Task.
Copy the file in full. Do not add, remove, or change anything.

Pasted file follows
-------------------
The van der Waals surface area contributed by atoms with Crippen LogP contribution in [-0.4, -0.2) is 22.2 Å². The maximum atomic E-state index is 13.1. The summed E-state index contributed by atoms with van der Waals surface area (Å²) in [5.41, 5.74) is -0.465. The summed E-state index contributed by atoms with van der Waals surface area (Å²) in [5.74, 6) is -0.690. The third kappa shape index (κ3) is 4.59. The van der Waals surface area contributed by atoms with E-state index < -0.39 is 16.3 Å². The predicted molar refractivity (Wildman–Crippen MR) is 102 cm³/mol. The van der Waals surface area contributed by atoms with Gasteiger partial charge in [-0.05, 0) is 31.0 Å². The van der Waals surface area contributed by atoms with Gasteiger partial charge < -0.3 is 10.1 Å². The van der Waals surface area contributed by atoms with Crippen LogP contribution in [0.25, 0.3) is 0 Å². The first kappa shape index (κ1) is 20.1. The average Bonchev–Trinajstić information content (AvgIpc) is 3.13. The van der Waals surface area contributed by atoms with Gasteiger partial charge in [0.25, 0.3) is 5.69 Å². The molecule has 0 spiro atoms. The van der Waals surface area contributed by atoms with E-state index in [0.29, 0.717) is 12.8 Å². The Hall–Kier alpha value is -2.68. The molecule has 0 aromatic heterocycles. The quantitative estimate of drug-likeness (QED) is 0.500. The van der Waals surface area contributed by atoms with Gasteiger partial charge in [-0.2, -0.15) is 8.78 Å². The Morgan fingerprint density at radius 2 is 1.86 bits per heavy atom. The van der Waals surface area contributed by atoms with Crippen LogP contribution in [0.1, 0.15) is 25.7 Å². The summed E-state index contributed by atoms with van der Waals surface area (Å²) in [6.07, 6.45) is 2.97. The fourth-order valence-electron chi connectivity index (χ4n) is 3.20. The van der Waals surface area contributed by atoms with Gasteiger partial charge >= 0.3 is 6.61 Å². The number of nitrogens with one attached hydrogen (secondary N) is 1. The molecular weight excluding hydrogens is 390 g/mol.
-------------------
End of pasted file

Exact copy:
The van der Waals surface area contributed by atoms with Crippen LogP contribution in [-0.4, -0.2) is 22.2 Å². The maximum atomic E-state index is 13.1. The summed E-state index contributed by atoms with van der Waals surface area (Å²) in [5.41, 5.74) is -0.465. The summed E-state index contributed by atoms with van der Waals surface area (Å²) in [5.74, 6) is -0.690. The third kappa shape index (κ3) is 4.59. The van der Waals surface area contributed by atoms with E-state index < -0.39 is 16.3 Å². The predicted molar refractivity (Wildman–Crippen MR) is 102 cm³/mol. The van der Waals surface area contributed by atoms with Gasteiger partial charge in [-0.05, 0) is 31.0 Å². The van der Waals surface area contributed by atoms with Gasteiger partial charge < -0.3 is 10.1 Å². The van der Waals surface area contributed by atoms with Crippen LogP contribution in [0.25, 0.3) is 0 Å². The first kappa shape index (κ1) is 20.1. The average Bonchev–Trinajstić information content (AvgIpc) is 3.13. The van der Waals surface area contributed by atoms with Gasteiger partial charge in [0.25, 0.3) is 5.69 Å². The molecule has 0 spiro atoms. The van der Waals surface area contributed by atoms with E-state index in [0.29, 0.717) is 12.8 Å². The Hall–Kier alpha value is -2.68. The molecule has 0 aromatic heterocycles. The quantitative estimate of drug-likeness (QED) is 0.500. The van der Waals surface area contributed by atoms with Gasteiger partial charge in [-0.2, -0.15) is 8.78 Å². The Morgan fingerprint density at radius 2 is 1.86 bits per heavy atom. The van der Waals surface area contributed by atoms with Crippen LogP contribution in [0.1, 0.15) is 25.7 Å². The summed E-state index contributed by atoms with van der Waals surface area (Å²) in [6.07, 6.45) is 2.97. The fourth-order valence-electron chi connectivity index (χ4n) is 3.20. The van der Waals surface area contributed by atoms with Gasteiger partial charge >= 0.3 is 6.61 Å². The number of nitrogens with one attached hydrogen (secondary N) is 1. The molecular weight excluding hydrogens is 390 g/mol.